12 days. If this nerve agent is so very dangerous why is there so little to show for so much activity, and so many delays in dealing with it? Doesn’t it look like an exercise in propaganda?
Are the counter terrorism police going trace all those who used the car park ticket machine? Are they going to cordon off any place (the cemetery is already out of bounds) where Skripal may possibly have been? Are they going to spin this out even more and gradually put all of Ashley Wood’s vehicles in Porton Down, and all its staff in hospital? Another local business ruined to further the UK’s anti-Russia campaign.
There is no thought for the city of Salisbury and its people in any of the government’s actions, so focussed are they on their unsubstantiated accusations against Russia. A Foreign Office statement claimed:
“Russia’s response doesn’t change the facts of the matter – the attempted assassination of two people on British soil, for which there is no alternative conclusion other than that the Russian State was culpable. ”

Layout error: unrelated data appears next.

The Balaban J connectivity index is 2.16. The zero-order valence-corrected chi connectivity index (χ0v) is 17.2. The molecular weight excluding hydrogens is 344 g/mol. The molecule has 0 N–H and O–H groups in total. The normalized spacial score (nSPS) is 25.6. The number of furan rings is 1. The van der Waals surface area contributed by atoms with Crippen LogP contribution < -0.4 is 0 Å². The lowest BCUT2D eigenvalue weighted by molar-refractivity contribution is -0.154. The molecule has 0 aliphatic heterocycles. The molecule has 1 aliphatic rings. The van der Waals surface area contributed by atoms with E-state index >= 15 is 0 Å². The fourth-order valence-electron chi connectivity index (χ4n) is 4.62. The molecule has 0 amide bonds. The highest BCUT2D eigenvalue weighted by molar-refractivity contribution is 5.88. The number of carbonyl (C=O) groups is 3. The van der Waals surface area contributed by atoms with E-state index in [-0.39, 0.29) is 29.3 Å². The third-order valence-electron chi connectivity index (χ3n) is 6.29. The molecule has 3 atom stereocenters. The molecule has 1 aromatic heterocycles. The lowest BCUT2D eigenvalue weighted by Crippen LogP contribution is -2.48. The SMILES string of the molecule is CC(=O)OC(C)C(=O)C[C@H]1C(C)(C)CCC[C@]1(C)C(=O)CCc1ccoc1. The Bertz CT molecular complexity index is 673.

The Chair of the Foreign Affairs Committee, said it was a ‘state-sponsored murder attempt‘. But which ‘state’ are we talking about?
It’s been clear for months that the government was using the Brexit shambles to hide the fact that they couldn’t govern the country and tackle its pressing issues – the health crisis, homelessness and lack of social housing, poverty and the awful results of its austerity programme. Now it seems that the government is using Skripal to hide the fact that they can’t govern Brexit either.
And while they’re sorting out their fantastical mess, and if you live anywhere near Salisbury, go visit, eat out and buy something in the shops.
Lesley Docksey © 18/03/2018
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This post was written by Lesley Docksey